Jocelyn D. Wright serves as both The American College State Farm Chair for Women and Financial Services and Assistant Professor of Women’s Studies. In these roles, she functions as the Center’s director and chief ambassador in leveraging research and education to create broad awareness of the challenges and opportunities as they pertain to women in financial services.
In addition, Wright is the Founder and Managing Partner of The Ascension Group where she serves as a financial advisor, partnering with clients to design a personalized strategy to help them reach their financial goals. Wright has 20-plus years of experience in the field, and she holds the Certified Financial Planner designation.
Passionate about educating the community, Wright enjoys speaking at conferences and conducting seminars on economic empowerment, debt reduction and investing. InvestmentNews Magazine recently recognized her as one of the 20 Women to Watch in 2016. On this episode of the podcast, Wright discusses her work to change the face of the financial services industry via outreach programs and scholarship initiatives that will attract young women and African Americans to the profession.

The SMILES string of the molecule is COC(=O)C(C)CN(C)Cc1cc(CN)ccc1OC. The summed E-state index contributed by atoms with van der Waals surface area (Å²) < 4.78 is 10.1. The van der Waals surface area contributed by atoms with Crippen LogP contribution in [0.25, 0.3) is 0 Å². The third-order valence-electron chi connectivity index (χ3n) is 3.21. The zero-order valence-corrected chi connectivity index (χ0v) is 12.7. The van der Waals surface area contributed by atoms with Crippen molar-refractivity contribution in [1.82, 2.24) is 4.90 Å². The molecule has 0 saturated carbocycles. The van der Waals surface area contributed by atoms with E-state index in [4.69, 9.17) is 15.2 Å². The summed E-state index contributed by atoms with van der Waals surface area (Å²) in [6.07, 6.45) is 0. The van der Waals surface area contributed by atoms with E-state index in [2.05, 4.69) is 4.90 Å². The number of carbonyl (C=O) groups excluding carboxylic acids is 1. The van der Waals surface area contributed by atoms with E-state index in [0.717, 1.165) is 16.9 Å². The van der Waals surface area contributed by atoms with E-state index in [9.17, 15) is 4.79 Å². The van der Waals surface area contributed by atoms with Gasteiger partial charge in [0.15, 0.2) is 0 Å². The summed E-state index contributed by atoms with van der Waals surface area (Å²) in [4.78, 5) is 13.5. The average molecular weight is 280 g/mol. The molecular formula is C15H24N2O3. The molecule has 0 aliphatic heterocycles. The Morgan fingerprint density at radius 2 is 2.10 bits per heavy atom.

Key Interview Takeaways
Financial planners must recognize the unique needs of women and market their services differently to female clients. Wright is responsible for the course FA 204: Marketing Financial Services to Women, which provides students with data regarding areas that are uniquely important to women.
Everyone should have a clear understanding of where they are financially. Even in 2017, we raise our daughters differently from our sons, and some women continue to be intimidated by money matters. Wright stresses the importance of knowing your net worth as well as what you owe in order to understand how to operate on a day-to-day basis.
Education and awareness are key components of building diversity in the financial services sector. Wright is currently working to “forcefully change the face of the industry” by exposing African American students to opportunities in financial services with the moonshot goal of doubling the number of African American advisors in the next decade.
Diversity in the financial services sector functions both to strengthen the industry itself as well as help close the wealth gap in our country. Wright contends that an industry workforce including women and minorities will have a positive impact on individuals, families and communities as heretofore underserved groups gain financial literacy.
Connect with Jocelyn Wright